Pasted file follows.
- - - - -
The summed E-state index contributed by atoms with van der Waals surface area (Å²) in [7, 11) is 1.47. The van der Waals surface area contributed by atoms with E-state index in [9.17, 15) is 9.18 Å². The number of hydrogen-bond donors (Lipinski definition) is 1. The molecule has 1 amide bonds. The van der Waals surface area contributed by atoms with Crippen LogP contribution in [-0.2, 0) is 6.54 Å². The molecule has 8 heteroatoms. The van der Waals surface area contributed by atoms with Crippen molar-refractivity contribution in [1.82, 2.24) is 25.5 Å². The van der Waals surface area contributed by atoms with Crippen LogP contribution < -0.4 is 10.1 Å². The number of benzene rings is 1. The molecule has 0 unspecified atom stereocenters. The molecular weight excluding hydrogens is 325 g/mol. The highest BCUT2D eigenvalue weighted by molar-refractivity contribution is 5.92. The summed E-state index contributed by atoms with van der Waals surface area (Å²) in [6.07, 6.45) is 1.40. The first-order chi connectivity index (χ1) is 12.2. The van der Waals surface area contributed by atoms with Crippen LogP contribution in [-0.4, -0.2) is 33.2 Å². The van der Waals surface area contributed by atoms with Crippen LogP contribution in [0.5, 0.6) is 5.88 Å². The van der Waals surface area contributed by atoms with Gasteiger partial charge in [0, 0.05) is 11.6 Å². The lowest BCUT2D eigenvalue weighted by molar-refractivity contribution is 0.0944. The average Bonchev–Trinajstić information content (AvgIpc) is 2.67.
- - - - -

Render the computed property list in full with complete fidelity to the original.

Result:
The summed E-state index contributed by atoms with van der Waals surface area (Å²) in [7, 11) is 1.47. The van der Waals surface area contributed by atoms with E-state index in [9.17, 15) is 9.18 Å². The number of hydrogen-bond donors (Lipinski definition) is 1. The molecule has 1 amide bonds. The van der Waals surface area contributed by atoms with Crippen LogP contribution in [-0.2, 0) is 6.54 Å². The molecule has 8 heteroatoms. The van der Waals surface area contributed by atoms with Crippen molar-refractivity contribution in [1.82, 2.24) is 25.5 Å². The van der Waals surface area contributed by atoms with Crippen LogP contribution < -0.4 is 10.1 Å². The number of benzene rings is 1. The molecule has 0 unspecified atom stereocenters. The molecular weight excluding hydrogens is 325 g/mol. The highest BCUT2D eigenvalue weighted by molar-refractivity contribution is 5.92. The summed E-state index contributed by atoms with van der Waals surface area (Å²) in [6.07, 6.45) is 1.40. The first-order chi connectivity index (χ1) is 12.2. The van der Waals surface area contributed by atoms with Crippen LogP contribution in [-0.4, -0.2) is 33.2 Å². The van der Waals surface area contributed by atoms with Crippen LogP contribution in [0.5, 0.6) is 5.88 Å². The van der Waals surface area contributed by atoms with Gasteiger partial charge in [0, 0.05) is 11.6 Å². The lowest BCUT2D eigenvalue weighted by molar-refractivity contribution is 0.0944. The average Bonchev–Trinajstić information content (AvgIpc) is 2.67.